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10 Emerging Technologies That Will Change the World

(Page 9 of 11)

Software Assurance

Computers crash. That's a fact of life. And when they do, it's usually because of a software bug. Generally, the consequences are minimal-a muttered curse and a reboot. But when the software is running complex distributed systems such as those that support air traffic control or medical equipment, a bug can be very expensive, and even cost lives. To help avoid such disasters, Nancy Lynch and Stephen Garland are creating tools they hope will yield nearly error-free software.

Working together at MIT's Laboratory for Computer Science, Lynch and Garland have developed a computer language and programming tools for making software development more rigorous, or as Garland puts it, to "make software engineering more like an engineering discipline." Civil engineers, Lynch points out, build and test a model of a bridge before anyone constructs the bridge itself. Programmers, however, often start with a goal and, perhaps after some discussion, simply sit down to write the software code. Lynch and Garland's tools allow programmers to model, test, and reason about software before they write it. It's an approach that's unique among efforts launched recently by the likes of Microsoft, IBM, and Sun Microsystems to improve software quality and even to simplify and improve the programming process itself.

Like many of these other efforts, Lynch and Garland's approach starts with a concept called abstraction. The idea is to begin with a high-level summary of the goals of the program and then write a series of progressively more specific statements that describe both steps the program can take to reach its goals and how it should perform those steps. For example, a high-level abstraction for an aircraft collision avoidance system might specify that corrective action take place whenever two planes are flying too close. A lower-level design might have the aircraft exchange messages to determine which should ascend and which should descend.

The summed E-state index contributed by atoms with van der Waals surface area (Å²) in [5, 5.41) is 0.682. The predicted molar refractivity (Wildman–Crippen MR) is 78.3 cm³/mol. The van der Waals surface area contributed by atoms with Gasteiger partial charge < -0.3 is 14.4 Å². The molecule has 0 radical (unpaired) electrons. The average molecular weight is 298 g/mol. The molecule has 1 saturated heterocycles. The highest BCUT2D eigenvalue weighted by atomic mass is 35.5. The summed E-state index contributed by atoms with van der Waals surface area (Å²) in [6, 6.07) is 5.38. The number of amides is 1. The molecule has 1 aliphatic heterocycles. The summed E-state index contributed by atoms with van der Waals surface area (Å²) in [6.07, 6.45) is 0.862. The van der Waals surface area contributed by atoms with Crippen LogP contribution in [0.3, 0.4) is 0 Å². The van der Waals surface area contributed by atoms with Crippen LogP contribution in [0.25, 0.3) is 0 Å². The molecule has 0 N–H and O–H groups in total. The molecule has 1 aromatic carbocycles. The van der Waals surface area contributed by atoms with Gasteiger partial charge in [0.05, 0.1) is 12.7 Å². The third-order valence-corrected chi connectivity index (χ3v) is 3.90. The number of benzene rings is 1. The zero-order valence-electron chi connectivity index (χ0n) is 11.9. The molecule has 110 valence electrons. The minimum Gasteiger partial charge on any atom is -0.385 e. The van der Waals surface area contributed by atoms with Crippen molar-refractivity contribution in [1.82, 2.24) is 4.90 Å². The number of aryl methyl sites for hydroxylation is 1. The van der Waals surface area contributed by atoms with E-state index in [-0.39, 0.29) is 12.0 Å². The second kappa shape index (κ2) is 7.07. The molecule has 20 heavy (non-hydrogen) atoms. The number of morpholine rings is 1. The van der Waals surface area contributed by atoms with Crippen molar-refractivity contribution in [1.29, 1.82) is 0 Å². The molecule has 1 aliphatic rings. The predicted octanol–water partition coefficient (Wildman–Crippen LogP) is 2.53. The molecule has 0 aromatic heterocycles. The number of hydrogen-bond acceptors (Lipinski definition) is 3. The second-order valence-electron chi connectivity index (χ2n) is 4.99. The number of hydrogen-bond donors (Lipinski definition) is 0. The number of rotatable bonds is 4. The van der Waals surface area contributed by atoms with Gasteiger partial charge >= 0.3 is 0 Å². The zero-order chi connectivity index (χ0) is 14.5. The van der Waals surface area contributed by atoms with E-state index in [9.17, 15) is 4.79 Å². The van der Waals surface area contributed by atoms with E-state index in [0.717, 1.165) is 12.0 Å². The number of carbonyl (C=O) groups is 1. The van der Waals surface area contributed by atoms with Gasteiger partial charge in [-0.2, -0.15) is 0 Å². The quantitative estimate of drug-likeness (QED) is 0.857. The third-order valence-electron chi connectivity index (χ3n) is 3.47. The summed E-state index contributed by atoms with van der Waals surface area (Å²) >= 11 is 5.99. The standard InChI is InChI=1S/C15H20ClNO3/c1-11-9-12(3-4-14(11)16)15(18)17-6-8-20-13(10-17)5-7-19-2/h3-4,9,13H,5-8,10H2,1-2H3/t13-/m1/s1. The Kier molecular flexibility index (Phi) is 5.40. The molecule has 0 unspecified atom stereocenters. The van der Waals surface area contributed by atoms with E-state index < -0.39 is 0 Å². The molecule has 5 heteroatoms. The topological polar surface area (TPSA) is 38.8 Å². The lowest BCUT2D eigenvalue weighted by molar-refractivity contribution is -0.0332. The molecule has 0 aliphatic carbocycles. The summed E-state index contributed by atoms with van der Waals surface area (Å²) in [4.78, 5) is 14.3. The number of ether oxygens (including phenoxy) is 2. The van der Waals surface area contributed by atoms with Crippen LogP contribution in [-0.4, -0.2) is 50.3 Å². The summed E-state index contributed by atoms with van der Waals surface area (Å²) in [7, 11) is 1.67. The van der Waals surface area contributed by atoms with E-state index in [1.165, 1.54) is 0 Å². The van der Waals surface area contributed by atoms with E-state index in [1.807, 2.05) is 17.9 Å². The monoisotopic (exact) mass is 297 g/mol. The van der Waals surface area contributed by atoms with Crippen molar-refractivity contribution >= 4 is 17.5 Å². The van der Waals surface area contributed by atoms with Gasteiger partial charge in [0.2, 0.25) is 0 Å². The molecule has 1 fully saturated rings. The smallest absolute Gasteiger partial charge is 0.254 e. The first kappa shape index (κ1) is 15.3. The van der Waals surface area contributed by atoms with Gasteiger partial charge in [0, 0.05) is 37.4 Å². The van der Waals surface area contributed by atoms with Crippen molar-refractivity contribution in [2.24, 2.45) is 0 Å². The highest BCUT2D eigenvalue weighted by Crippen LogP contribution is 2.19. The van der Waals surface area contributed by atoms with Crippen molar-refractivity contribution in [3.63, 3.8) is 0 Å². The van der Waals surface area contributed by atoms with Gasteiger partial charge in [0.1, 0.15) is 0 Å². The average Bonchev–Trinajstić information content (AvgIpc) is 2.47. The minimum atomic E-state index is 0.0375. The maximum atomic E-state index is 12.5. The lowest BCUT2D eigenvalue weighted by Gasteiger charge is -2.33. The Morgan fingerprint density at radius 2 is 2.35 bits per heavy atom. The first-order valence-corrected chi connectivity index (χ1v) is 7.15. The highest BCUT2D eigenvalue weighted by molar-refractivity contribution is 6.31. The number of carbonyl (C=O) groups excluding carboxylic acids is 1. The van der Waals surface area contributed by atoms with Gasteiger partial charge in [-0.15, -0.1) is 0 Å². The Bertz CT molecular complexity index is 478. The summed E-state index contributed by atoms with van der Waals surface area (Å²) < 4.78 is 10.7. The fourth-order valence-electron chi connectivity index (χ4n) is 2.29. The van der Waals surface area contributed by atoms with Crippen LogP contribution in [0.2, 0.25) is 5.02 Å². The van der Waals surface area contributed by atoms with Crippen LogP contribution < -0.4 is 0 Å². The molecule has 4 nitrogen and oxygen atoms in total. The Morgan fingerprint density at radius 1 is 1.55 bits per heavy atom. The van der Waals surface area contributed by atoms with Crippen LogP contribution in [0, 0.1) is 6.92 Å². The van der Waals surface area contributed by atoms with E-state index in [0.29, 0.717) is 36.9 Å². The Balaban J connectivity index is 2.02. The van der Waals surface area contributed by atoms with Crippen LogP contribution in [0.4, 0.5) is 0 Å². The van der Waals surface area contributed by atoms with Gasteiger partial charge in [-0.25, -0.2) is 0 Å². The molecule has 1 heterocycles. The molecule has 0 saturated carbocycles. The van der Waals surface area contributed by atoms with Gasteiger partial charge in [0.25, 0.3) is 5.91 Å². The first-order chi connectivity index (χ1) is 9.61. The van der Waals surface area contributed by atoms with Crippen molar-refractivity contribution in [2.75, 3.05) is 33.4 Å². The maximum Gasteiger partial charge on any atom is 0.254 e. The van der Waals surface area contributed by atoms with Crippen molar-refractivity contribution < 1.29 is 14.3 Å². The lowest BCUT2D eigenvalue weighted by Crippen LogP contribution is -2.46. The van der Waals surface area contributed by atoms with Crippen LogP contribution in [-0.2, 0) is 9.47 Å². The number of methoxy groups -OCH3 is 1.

Lynch and Garland have taken the idea of abstraction further. A dozen years ago, Lynch developed a mathematical model that made it easier for programmers to tell if a set of abstractions would make a distributed system behave correctly. With this model, she and Garland created a computer language programmers can use to write "pseudocode" that describes what a program should do. With his students, Garland has also built tools to prove that lower levels of abstractions relate correctly to higher levels and to simulate a program's behavior before it is translated into an actual programming language like Java. By directing programmers' attention to many more possible bug-revealing circumstances than might be checked in typical software tests, the tools help assure that the software will always work properly. Once software has been thus tested, a human can easily translate the pseudocode into a standard programming language.

Not all computer scientists agree that it is possible to prove software error free. Still, says Shari Pfleeger, a computer scientist for Rand in Washington, DC, mathematical methods like Lynch and Garland's have a place in software design. "Certainly using it for the most critical parts of a large system would be important, whether or not you believe you're getting 100 percent of the problems out," Pfleeger says.

While some groups have started working with Lynch and Garland's software, the duo is pursuing a system for automatically generating Java programs from highly specified pseudocode. The aim, says Garland, is to "cut human interaction to near zero" and eliminate transcription errors. Collaborator Alex Shvartsman, a University of Connecticut computer scientist, says, "A tool like this will take us slowly but surely to a place where systems are much more dependable than they are today." And whether we're boarding planes or going to the hospital, we can all appreciate that goal. - Erika Jonietz

Others in
SOFTWARE ASSURANCE
RESEARCHER PROJECT Gerard Holzmann
Bell Labs Software to detect bugs in networked computers Charles Howell
Mitre Benchmarks for software assurance Charles Simonyi
Intentional Software Programming tools to improve software Douglas Smith
Kestrel Institute Mechanized software development

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